BCBUSINESS 30 UNDER 30
Our 30 Under 30 celebrates B.C.'s young guns who excel in their respective industries, give back to their community and planet and who will lead business in this province for years to come. Each year, winners of our 30 Under 30 will be featured in the April issue of BCBusiness and on BCBusiness.ca, with one exceptionally amazing young world-changer gracing that issue's cover.
Mariel Armstrong, 27Co-founder
The Story: Partyskirts started with Mariel Armstrong and her older sister, Lauren, huddled around their mother’s sewing machine as she stitched a high-waisted, full-bodied garment of 100 per cent silk taffeta. Mariel had recently graduated from the Fashion Institute of Design and Marketing in Los Angeles, and Lauren had studied marketing at Parsons School of Design. They wanted to start a business together; their late father, Bev Armstrong, an entrepreneur who co-founded the Rocky Mountaineer with his brother Peter, had always encouraged them to follow their dreams. The skirt provoked rave reactions from friends and strangers, and they knew it was their product. In 2013, they started selling a short-length skirt in vibrant colours and landed a collaboration with Teen Vogue in which they designed six skirts that were featured in the magazine and sold on their website. Soon after, they designed a custom print for Keds shoes, with skirts to match; they have since added a “lady-length” version, which was worn by talk show host Kelly Ripa. Producing their skirts in a small factory in Vancouver gives them the ability to act quickly on a trend and make small runs to meet demand on their site. They have cautiously branched out, making Partytops and a more casual silhouette for spring, but they remain committed to their original idea. Says Mariel: “Partyskirts is a lifestyle; it has an energy behind it.”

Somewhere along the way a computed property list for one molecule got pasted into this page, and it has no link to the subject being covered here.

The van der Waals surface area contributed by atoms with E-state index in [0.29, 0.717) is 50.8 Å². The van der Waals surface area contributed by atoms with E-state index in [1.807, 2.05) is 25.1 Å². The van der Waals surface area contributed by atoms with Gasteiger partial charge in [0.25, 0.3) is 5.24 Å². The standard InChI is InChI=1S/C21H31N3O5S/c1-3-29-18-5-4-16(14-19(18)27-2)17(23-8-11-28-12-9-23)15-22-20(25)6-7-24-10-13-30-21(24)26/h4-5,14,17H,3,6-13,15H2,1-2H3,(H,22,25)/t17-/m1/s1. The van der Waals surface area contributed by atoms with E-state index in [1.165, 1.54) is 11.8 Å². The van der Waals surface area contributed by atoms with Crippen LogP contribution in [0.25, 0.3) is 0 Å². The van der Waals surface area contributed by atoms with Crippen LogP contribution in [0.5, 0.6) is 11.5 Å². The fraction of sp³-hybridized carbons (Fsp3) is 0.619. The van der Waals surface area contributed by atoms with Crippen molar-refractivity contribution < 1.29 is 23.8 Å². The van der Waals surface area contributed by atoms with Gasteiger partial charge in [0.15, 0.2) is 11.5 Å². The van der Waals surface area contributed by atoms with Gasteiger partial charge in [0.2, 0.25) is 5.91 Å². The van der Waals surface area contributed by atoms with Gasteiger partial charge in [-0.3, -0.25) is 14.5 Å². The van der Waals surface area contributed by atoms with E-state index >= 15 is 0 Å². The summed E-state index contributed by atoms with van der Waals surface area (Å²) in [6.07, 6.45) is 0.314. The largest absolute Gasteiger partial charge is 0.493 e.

Markers of Success: In addition to collaborations with Teen Vogue and Keds, Partyskirts has received endorsements from influential Vancouver bloggers Jillian Harris and Monika Hibbs, and a sale-spiking seal of approval from U.S. style queen Blair Eadie. Sales are almost exclusively online; only a handful of stores in Vancouver and Toronto carry the garments. In 2015, Partyskirts revenues grew to $300,000. PHOTO: ADAM BLASBERG